Intel’s Mobileye files for proposed Wall Street IPO at estimated $50b valuation

Jerusalem-headquartered autonomous driving subsidiary to go public later this year

Ricky Ben-David is The Times of Israel’s Tech Israel editor and reporter.

A self-driving vehicle from Mobileye’s autonomous fleet sits outside Mobileye’s autonomous vehicle workshop in Israel. (Mobileye, an Intel Company)
A self-driving vehicle from Mobileye’s autonomous fleet sits outside Mobileye’s autonomous vehicle workshop in Israel. (Mobileye, an Intel Company)

Mobileye, Intel’s Jerusalem-headquartered autonomous driving subsidiary, has confidentially filed for a proposed IPO on Wall Street with the US Securities and Exchange Commission (SEC). Intel said Mobileye submitted Form S-1 on Monday, a draft registration statement to be listed on a national stock exchange.

The number of Mobileye shares to be offered and the price range for the proposed offering have not yet been determined, Intel said.

The chip giant announced in December that it intends to take Mobileye, a world leader in self-driving technologies, public this year at a valuation of approximately $50 billion. Intel bought Israel’s Mobileye in 2017 for over $15 billion, a transaction that remains the largest exit for an Israeli tech company to date.

Intel said making Mobileye a public company would “unlock the value of Mobileye for Intel shareholders by creating a separate publicly traded company and will build on Mobileye’s successful track record and serve its expanded market.”

The multinational said it will remain the majority owner of Mobileye, and the two companies will continue working together as they “pursue the growth of computing in the automotive sector.”

The Mobileye executive team will remain in place, with co-founder Amnon Shashua continuing as the company’s CEO.

Intel CEO Pat Gelsinger (right) and Professor Amnon Shashua, Intel senior vice president and president and CEO of Mobileye, talk during Gelsinger’s visit to Mobileye headquarters in Israel in 2021. (Mobileye, an Intel Company)

Moovit, the Israeli transit tech company Intel bought in 2020 for $900 million, and internal teams working on self-driving technologies will become “aligned as part of Mobileye,” Intel said in December.

The acquisition of Moovit enabled Intel to tap into a huge amount of data regarding transportation and transit in cities around the world, as Mobileye seeks to become a complete mobility provider, offering robotaxi services. Mobileye and Moovit generate complementary data: the data that Mobileye generates relates to vehicles, while Moovit generates data about people on the move.

An autonomous vehicle powered by Mobileye’s self-driving systems tec in Paris, December 2021. (Mobileye)

“Intel’s acquisition of Mobileye has been a great success,” Intel CEO Pat Gelsinger said at the time.

Gelsinger said he and Shashua came to the conclusion that “an IPO provides the best opportunity to build on Mobileye’s track record for innovation and unlock value for shareholders.”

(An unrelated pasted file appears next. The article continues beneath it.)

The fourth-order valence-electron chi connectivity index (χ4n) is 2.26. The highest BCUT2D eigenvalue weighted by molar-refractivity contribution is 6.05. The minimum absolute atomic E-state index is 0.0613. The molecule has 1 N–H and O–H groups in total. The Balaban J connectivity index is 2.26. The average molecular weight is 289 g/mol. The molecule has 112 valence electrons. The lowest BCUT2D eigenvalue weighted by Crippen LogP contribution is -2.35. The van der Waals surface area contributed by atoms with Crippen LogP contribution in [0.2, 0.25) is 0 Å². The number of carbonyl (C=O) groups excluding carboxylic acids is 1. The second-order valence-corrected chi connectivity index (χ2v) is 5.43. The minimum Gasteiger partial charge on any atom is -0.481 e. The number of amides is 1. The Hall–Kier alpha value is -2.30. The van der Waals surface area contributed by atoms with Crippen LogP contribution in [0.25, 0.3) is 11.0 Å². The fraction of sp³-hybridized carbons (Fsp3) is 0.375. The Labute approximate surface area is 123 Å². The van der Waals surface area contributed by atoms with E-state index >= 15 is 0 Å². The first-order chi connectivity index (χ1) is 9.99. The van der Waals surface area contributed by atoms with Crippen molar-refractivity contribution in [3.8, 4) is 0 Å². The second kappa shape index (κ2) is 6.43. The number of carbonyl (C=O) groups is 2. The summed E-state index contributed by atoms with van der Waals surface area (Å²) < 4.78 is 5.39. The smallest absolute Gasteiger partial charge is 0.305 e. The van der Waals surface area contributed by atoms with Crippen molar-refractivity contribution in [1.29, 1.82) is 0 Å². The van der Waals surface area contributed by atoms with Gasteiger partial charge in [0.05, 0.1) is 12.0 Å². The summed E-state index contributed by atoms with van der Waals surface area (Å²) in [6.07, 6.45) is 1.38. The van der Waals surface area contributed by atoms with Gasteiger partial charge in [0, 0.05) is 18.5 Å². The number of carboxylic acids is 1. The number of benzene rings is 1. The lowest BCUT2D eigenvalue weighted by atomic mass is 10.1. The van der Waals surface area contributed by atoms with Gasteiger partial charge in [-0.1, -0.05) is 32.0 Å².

Founded in 1999, Mobileye went public in 2014 on the New York Stock Exchange before being acquired by Intel.

The Jerusalem unit now plays a key role in Intel’s global operations. Intel is set to open a new $400 million R&D facility for Mobileye as it becomes the US giant’s hub for developing autonomous vehicle technologies.

“Mobileye is a major growth business that’s deemed to be a key part of Intel’s future,” the company has said.

Separately, Mobileye also has a number of running partnerships to supply self-driving systems to California delivery startup Udelv, which plans to have a fleet of autonomous delivery vehicles on the roads within two years, and with two French-based firms to jointly develop and deploy commercial autonomous shuttles for public transportation services in Europe in 2023.

Benteler EV Systems, Beep Inc. and Mobileye, on February 14, 2022, announced a strategic collaboration to develop and deploy automotive-grade, fully electric and autonomous movers across public and private communities in North America. (Benteler)

Last month, Mobileye announced that it was partnering with two mobility firms to develop and deploy self-driving, fully electric shuttles in the US in 2024.

In February Intel also announced the forthcoming acquisition of Israeli firm Tower Semiconductor, a chip and semiconductor manufacturer based in Migdal HaEmek, for $5.4 billion.

Tower makes analog semiconductor chips for the consumer, industrial, automotive, mobile, infrastructure, medical, aerospace, and defense sectors.

The purchase will boost Intel’s semiconductor manufacturing abilities to meet demand from global customers, the chipmaker giant said.

Intel has three major development centers in Israel — in Haifa, Petah Tikva and Jerusalem — tasked with some of the company’s major processor operations, and an advanced chip manufacturing plant in Kiryat Gat, which is expanding. The company is also building a second $200 million campus in Haifa to develop the “chips of the future.”

Intel has also bought Israeli company Screenovate, a developer of beaming and mirroring solutions for mobile devices, last December, as well as artificial chipmaker Habana Labs in 2019. It acquired Replay Technologies, a developer of 3D reconstruction technologies for large-scale sports events, in 2106, but shut it down in 2021.

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